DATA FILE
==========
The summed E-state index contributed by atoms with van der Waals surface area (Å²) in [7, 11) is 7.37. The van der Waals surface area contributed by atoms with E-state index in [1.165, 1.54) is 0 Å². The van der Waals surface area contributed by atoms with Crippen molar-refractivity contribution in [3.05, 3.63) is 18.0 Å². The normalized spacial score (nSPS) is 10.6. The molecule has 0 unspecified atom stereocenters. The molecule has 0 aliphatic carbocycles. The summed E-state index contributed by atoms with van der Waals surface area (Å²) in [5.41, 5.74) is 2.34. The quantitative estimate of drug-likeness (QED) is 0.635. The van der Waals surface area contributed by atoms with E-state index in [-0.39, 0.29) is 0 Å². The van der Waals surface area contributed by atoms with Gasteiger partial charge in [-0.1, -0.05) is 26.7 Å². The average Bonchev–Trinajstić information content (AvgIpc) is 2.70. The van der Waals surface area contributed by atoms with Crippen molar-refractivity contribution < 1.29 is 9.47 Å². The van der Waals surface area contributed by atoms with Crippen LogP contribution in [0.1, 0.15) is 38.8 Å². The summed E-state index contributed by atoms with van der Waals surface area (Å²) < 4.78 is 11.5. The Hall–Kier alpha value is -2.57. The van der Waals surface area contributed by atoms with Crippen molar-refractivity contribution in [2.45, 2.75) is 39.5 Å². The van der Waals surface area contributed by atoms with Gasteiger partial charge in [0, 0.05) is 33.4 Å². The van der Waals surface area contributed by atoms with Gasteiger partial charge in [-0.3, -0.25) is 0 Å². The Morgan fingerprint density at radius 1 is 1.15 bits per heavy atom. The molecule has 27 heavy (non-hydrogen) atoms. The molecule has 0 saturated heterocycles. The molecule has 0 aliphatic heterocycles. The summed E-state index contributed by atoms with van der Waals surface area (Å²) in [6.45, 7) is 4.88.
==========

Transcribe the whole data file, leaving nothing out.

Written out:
The summed E-state index contributed by atoms with van der Waals surface area (Å²) in [7, 11) is 7.37. The van der Waals surface area contributed by atoms with E-state index in [1.165, 1.54) is 0 Å². The van der Waals surface area contributed by atoms with Crippen molar-refractivity contribution in [3.05, 3.63) is 18.0 Å². The normalized spacial score (nSPS) is 10.6. The molecule has 0 unspecified atom stereocenters. The molecule has 0 aliphatic carbocycles. The summed E-state index contributed by atoms with van der Waals surface area (Å²) in [5.41, 5.74) is 2.34. The quantitative estimate of drug-likeness (QED) is 0.635. The van der Waals surface area contributed by atoms with E-state index in [-0.39, 0.29) is 0 Å². The van der Waals surface area contributed by atoms with Gasteiger partial charge in [-0.1, -0.05) is 26.7 Å². The average Bonchev–Trinajstić information content (AvgIpc) is 2.70. The van der Waals surface area contributed by atoms with Crippen molar-refractivity contribution < 1.29 is 9.47 Å². The van der Waals surface area contributed by atoms with Crippen LogP contribution in [0.1, 0.15) is 38.8 Å². The summed E-state index contributed by atoms with van der Waals surface area (Å²) < 4.78 is 11.5. The Hall–Kier alpha value is -2.57. The van der Waals surface area contributed by atoms with Crippen molar-refractivity contribution in [2.45, 2.75) is 39.5 Å². The van der Waals surface area contributed by atoms with Gasteiger partial charge in [0, 0.05) is 33.4 Å². The van der Waals surface area contributed by atoms with Gasteiger partial charge in [-0.3, -0.25) is 0 Å². The Morgan fingerprint density at radius 1 is 1.15 bits per heavy atom. The molecule has 27 heavy (non-hydrogen) atoms. The molecule has 0 saturated heterocycles. The molecule has 0 aliphatic heterocycles. The summed E-state index contributed by atoms with van der Waals surface area (Å²) in [6.45, 7) is 4.88.